A Gene by Medication Interaction to the Acute Effects of Alcohol (ATX)
Alcohol dependence, or "alcoholism", affects approximately 14 million Americans. Currently, only three pharmacotherapies (disulfiram, naltrexone, and acamprosate) have been approved for the treatment of alcohol dependence and these medications are, at best, moderately successful. Thus, there is a great need for the examination of other biological systems, which contribute/influence the drug reward/addiction pathways within the brain, such that the discovery of new targets and new pharmacotherapies will be possible. Other biological systems in addition to dopamine, such as serotonin, and norepinephrine (NE) are thought to be important in several aspects of addiction, including reward, craving and depression.
This study will examine the effects of a 5 day course of atomoxetine (a selective NE transporter (NET) inhibitor) (80 mg/day; Strattera or placebo) on alcohol-elicited craving and sensitivity to alcohol. The novelty of this study is that of atomoxetine and the fact that it targets NET, neither of which has heretofore been examined in the context of alcohol dependence. It is hopeful that this study, of 64 total individuals, will provide the PI with sufficient preliminary data to submit a subsequent R01 application to study atomoxetine and the involvement of specific single nucleotide polymorphisms within the NET gene on alcohol-related phenotypes in alcohol dependent and non-dependent populations. The long-term objective of this research is to develop more efficacious treatment interventions for alcohol abuse and dependence.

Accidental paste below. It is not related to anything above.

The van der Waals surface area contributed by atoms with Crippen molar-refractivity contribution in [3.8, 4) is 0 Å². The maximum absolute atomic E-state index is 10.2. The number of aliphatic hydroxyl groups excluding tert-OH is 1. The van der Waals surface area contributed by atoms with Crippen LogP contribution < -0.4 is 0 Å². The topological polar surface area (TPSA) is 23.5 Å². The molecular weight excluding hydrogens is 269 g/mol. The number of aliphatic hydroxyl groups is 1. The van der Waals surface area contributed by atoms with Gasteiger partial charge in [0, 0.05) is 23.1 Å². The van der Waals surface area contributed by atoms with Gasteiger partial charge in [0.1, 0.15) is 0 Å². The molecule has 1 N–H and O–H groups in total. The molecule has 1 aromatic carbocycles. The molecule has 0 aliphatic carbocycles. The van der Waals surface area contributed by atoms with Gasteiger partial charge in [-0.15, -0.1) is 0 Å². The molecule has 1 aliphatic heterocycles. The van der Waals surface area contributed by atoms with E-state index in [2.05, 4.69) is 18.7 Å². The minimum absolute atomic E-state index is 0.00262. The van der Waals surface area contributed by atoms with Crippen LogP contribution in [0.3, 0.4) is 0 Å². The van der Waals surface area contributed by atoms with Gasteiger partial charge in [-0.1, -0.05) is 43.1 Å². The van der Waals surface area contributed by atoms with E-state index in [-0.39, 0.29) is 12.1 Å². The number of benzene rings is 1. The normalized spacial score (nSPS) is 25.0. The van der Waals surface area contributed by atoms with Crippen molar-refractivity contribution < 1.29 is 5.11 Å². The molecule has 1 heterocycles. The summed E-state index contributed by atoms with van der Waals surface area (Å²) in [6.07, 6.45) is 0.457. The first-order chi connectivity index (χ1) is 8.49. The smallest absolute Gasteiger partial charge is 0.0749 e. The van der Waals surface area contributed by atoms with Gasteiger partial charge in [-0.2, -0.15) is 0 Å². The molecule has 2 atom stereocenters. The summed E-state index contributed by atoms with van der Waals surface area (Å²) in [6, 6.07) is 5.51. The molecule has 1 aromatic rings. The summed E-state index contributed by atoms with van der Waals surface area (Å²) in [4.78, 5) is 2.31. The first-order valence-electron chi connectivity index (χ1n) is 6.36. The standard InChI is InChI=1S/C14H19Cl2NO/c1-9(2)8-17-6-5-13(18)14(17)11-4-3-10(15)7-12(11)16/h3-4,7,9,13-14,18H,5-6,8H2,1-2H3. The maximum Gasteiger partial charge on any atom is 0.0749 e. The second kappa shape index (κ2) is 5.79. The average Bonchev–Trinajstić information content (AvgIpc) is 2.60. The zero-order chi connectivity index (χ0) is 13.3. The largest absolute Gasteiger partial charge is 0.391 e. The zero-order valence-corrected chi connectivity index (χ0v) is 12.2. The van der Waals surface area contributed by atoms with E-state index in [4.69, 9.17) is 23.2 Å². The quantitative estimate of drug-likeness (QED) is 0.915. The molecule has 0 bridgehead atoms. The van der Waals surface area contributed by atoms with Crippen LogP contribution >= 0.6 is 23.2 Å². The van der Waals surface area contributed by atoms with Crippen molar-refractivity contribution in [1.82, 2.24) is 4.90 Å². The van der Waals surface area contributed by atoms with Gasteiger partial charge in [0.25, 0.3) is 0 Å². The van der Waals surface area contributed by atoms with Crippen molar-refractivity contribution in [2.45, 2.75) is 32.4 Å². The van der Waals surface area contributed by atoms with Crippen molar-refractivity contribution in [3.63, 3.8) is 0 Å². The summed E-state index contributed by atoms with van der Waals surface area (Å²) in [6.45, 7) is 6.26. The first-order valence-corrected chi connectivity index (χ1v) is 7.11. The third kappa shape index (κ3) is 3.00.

|Alcohol-induced Cue-craving Alcohol Sensitivity||Drug: Placebo Comparator Drug: Active Comparator: Atomoxetine, Placebo||Phase 1|
|Study Design:||Allocation: Randomized
Intervention Model: Crossover Assignment
Masking: Double Blind (Participant, Investigator)
Primary Purpose: Basic Science
|Official Title:||A Gene by Medication Interaction to the Acute Effects of Alcohol|
- Alcohol urge questionnaire [ Time Frame: On day 5 of medication ]This questionnaire is used to assess craving. The AUQ consists of eight items related to urge drink that are rated on a 7-point Likert scale with the extremes anchored by "Strongly Disagree" and "Strongly Agree." The AUQ has demonstrated internal consistency and reliability (Bohn et al., 1995).
- Biphasic Alcohol Effects Scale (BAES) [ Time Frame: On day 5 of medication ]
|Study Start Date:||January 2008|
|Study Completion Date:||April 2012|
|Primary Completion Date:||February 2012 (Final data collection date for primary outcome measure)|
|Placebo Comparator: Placebo, Atomoxetine||
Drug: Placebo Comparator
16 NET SNP rs 11648486 CC and CT individuals will receive placebo and then after one week washout period, receive atomoxetine. Medications will be given as 2 capsules 1x day for 5 days; active atomoxetine groups will receive 40 mg for 3 days, followed by 80 or 120mg (.91-1.4 mg/kg) on days 4 and 5
|Active Comparator: Atomoxetine, Placebo||
Drug: Active Comparator: Atomoxetine, Placebo
16 NET SNP rs 11648486 CC and CT individuals will receive atomoxetine and then after one week washout period, receive placebo.Medications will be given as 2 capsules 1x day for 5 days; active atomoxetine groups will receive 40 mg for 3 days, followed by 80 or 120mg (.91-1.4 mg/kg) on days 4 and 5.
NET genotype groups for rs11648486 SNP (CC 61%; CT 33%; TT 4%) (e.g., C/C and C/T) will be compared to one another in a 2 (NET Genotype: C/C vs. C/T & T/T) x 2 (Medication: atomoxetine 80 mg/day (~ vs. placebo) x 3 (Drink: Drink 1, 2, and 3) mixed factorial repeated measures design using PROC MIXED in SAS by calculating difference scores. Of interest are the possible interactions of the NET SNPs and atomoxetine on cue-elicited craving and the rewarding effects of alcohol across trials.
Please refer to this study by its ClinicalTrials.gov identifier: NCT01343628
|United States, Virginia|
|Center for Addiction Research and Education|
|Charlottesville/ Richmond, Virginia, United States, 22903|
|Principal Investigator:||Heather M Haughey, PhD||University of Virginia|